>
> We intend to keep LLVM perpetually open source and available under a permissive
> license - this fosters the widest adoption of LLVM by
> **allowing commercial products to be derived from LLVM** with few restrictions
> and without a requirement for making any derived works also open source.  In
> particular, LLVM's license is not a "copyleft" license like the GPL.
>
> The "Apache 2.0 License with LLVM exceptions" allows you to:
>
> * freely download and use LLVM (in whole or in part) for personal, internal, or
>   commercial purposes.
> * include LLVM in packages or distributions you create.
> * combine LLVM with code licensed under every other major open source
>   license (including BSD, MIT, GPLv2, GPLv3...).
> * make changes to LLVM code without being required to contribute it back
>   to the project - contributions are appreciated though!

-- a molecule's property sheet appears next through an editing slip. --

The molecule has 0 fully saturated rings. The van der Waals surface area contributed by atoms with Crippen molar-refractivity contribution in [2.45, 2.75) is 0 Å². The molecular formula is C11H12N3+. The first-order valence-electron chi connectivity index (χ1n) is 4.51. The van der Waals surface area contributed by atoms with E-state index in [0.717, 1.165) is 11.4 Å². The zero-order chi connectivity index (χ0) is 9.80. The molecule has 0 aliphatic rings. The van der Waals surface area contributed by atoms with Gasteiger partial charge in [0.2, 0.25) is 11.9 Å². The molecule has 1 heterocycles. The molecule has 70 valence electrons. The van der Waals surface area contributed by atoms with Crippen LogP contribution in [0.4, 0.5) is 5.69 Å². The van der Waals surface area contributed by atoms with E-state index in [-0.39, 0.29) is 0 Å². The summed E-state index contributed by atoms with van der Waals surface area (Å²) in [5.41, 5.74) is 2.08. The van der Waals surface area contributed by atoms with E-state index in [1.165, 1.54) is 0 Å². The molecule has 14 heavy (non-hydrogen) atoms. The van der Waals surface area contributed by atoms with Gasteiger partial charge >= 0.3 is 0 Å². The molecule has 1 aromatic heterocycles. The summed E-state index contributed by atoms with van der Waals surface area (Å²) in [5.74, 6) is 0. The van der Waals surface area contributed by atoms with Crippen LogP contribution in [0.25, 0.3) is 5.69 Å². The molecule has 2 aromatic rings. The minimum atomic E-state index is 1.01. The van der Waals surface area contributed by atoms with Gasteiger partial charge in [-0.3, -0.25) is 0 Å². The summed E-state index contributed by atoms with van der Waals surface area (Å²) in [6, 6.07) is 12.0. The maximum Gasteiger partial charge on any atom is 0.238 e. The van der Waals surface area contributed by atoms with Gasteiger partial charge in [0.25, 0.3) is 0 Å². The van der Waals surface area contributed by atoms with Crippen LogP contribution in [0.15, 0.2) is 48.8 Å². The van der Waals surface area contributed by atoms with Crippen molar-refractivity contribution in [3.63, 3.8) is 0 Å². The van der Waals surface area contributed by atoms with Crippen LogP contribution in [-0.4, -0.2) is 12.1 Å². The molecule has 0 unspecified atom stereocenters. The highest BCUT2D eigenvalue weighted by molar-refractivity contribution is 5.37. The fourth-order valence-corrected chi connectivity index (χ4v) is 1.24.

>
> However, it imposes these limitations on you:
>
> * You must retain the copyright notice if you redistribute LLVM: You cannot
>   strip the copyright headers off or replace them with your own.
> * Binaries that include LLVM must reproduce the copyright notice (e.g. in an
>   included README file or in an "About" box), unless the LLVM code was added as
>   a by-product of compilation.  For example, if an LLVM runtime library like
>   compiler_rt or libc++ was automatically included into your application by the
>   compiler, you do not need to attribute it.
> * You can't use our names to promote your products (LLVM derived or not) -
>   though you can make truthful statements about your use of the LLVM code,
>   without implying our sponsorship.
> * There's no warranty on LLVM at all.
>
> We want LLVM code to be widely used, and believe that this provides a model that